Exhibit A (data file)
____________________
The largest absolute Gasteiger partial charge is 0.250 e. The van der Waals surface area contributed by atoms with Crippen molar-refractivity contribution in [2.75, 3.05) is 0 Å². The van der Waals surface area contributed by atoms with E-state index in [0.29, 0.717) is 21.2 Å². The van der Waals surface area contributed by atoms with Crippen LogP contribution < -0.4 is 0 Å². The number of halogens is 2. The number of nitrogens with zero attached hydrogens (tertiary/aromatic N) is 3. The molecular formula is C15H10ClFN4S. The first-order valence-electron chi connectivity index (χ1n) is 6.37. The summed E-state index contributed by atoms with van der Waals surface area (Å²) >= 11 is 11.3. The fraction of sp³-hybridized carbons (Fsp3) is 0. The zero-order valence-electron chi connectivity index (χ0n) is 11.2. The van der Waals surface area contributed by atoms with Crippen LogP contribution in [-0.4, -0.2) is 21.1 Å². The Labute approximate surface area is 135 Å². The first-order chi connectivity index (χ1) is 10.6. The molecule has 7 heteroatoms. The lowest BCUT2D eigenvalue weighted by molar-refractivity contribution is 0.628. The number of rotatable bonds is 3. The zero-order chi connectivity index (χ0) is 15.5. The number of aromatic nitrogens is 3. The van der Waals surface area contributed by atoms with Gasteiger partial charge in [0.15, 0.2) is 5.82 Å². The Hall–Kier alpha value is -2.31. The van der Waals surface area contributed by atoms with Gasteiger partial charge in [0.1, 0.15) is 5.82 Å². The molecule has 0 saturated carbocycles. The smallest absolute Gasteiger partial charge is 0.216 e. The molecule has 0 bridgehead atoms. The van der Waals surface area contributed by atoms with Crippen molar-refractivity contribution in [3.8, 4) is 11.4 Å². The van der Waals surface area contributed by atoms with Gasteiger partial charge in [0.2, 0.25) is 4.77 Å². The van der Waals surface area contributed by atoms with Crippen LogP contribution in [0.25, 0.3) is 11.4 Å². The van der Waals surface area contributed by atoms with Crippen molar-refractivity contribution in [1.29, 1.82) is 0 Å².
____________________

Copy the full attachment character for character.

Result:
The largest absolute Gasteiger partial charge is 0.250 e. The van der Waals surface area contributed by atoms with Crippen molar-refractivity contribution in [2.75, 3.05) is 0 Å². The van der Waals surface area contributed by atoms with E-state index in [0.29, 0.717) is 21.2 Å². The van der Waals surface area contributed by atoms with Crippen LogP contribution < -0.4 is 0 Å². The number of halogens is 2. The number of nitrogens with zero attached hydrogens (tertiary/aromatic N) is 3. The molecular formula is C15H10ClFN4S. The first-order valence-electron chi connectivity index (χ1n) is 6.37. The summed E-state index contributed by atoms with van der Waals surface area (Å²) >= 11 is 11.3. The fraction of sp³-hybridized carbons (Fsp3) is 0. The zero-order valence-electron chi connectivity index (χ0n) is 11.2. The van der Waals surface area contributed by atoms with Crippen LogP contribution in [-0.4, -0.2) is 21.1 Å². The Labute approximate surface area is 135 Å². The first-order chi connectivity index (χ1) is 10.6. The molecule has 7 heteroatoms. The lowest BCUT2D eigenvalue weighted by molar-refractivity contribution is 0.628. The number of rotatable bonds is 3. The zero-order chi connectivity index (χ0) is 15.5. The number of aromatic nitrogens is 3. The van der Waals surface area contributed by atoms with Gasteiger partial charge in [0.15, 0.2) is 5.82 Å². The Hall–Kier alpha value is -2.31. The van der Waals surface area contributed by atoms with Gasteiger partial charge in [0.1, 0.15) is 5.82 Å². The molecule has 0 saturated carbocycles. The smallest absolute Gasteiger partial charge is 0.216 e. The molecule has 0 bridgehead atoms. The van der Waals surface area contributed by atoms with Crippen molar-refractivity contribution in [3.8, 4) is 11.4 Å². The van der Waals surface area contributed by atoms with Gasteiger partial charge in [0.2, 0.25) is 4.77 Å². The van der Waals surface area contributed by atoms with Crippen LogP contribution in [0.25, 0.3) is 11.4 Å². The van der Waals surface area contributed by atoms with Crippen molar-refractivity contribution in [1.29, 1.82) is 0 Å².